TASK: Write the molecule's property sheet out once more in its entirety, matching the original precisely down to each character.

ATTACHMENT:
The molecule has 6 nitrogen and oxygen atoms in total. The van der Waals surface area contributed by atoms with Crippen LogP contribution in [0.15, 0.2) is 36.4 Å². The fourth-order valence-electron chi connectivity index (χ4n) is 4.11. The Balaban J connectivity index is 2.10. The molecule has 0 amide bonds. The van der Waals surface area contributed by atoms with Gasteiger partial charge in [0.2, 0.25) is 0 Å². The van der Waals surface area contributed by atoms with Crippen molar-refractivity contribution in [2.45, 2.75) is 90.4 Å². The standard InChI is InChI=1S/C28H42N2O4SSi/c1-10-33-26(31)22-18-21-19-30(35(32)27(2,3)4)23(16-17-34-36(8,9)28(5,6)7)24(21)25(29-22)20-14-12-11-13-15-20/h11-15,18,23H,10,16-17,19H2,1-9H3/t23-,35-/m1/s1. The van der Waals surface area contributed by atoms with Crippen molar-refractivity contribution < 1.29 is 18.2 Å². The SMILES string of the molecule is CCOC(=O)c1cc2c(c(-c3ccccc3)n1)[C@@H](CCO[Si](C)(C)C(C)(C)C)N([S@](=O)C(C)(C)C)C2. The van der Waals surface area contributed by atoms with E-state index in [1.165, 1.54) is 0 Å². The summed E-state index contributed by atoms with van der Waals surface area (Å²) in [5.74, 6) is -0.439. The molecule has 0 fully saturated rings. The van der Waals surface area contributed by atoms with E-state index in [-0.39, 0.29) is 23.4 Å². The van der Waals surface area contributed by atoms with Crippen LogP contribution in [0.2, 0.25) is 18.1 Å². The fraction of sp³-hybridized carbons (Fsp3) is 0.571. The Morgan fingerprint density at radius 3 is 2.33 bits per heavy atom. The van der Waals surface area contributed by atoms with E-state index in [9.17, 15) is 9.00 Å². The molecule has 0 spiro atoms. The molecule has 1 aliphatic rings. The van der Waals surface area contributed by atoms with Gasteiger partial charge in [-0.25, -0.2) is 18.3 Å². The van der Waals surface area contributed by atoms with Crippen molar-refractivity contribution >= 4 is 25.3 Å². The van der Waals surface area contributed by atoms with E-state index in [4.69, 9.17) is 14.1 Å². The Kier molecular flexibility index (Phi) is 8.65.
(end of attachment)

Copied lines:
The molecule has 6 nitrogen and oxygen atoms in total. The van der Waals surface area contributed by atoms with Crippen LogP contribution in [0.15, 0.2) is 36.4 Å². The fourth-order valence-electron chi connectivity index (χ4n) is 4.11. The Balaban J connectivity index is 2.10. The molecule has 0 amide bonds. The van der Waals surface area contributed by atoms with Gasteiger partial charge in [0.2, 0.25) is 0 Å². The van der Waals surface area contributed by atoms with Crippen molar-refractivity contribution in [2.45, 2.75) is 90.4 Å². The standard InChI is InChI=1S/C28H42N2O4SSi/c1-10-33-26(31)22-18-21-19-30(35(32)27(2,3)4)23(16-17-34-36(8,9)28(5,6)7)24(21)25(29-22)20-14-12-11-13-15-20/h11-15,18,23H,10,16-17,19H2,1-9H3/t23-,35-/m1/s1. The van der Waals surface area contributed by atoms with Crippen molar-refractivity contribution < 1.29 is 18.2 Å². The SMILES string of the molecule is CCOC(=O)c1cc2c(c(-c3ccccc3)n1)[C@@H](CCO[Si](C)(C)C(C)(C)C)N([S@](=O)C(C)(C)C)C2. The van der Waals surface area contributed by atoms with E-state index in [1.165, 1.54) is 0 Å². The summed E-state index contributed by atoms with van der Waals surface area (Å²) in [5.74, 6) is -0.439. The molecule has 0 fully saturated rings. The van der Waals surface area contributed by atoms with E-state index in [-0.39, 0.29) is 23.4 Å². The van der Waals surface area contributed by atoms with Crippen LogP contribution in [0.2, 0.25) is 18.1 Å². The fraction of sp³-hybridized carbons (Fsp3) is 0.571. The Morgan fingerprint density at radius 3 is 2.33 bits per heavy atom. The van der Waals surface area contributed by atoms with E-state index in [9.17, 15) is 9.00 Å². The molecule has 0 spiro atoms. The molecule has 1 aliphatic rings. The van der Waals surface area contributed by atoms with Gasteiger partial charge in [-0.25, -0.2) is 18.3 Å². The van der Waals surface area contributed by atoms with Crippen molar-refractivity contribution >= 4 is 25.3 Å². The van der Waals surface area contributed by atoms with E-state index in [4.69, 9.17) is 14.1 Å². The Kier molecular flexibility index (Phi) is 8.65.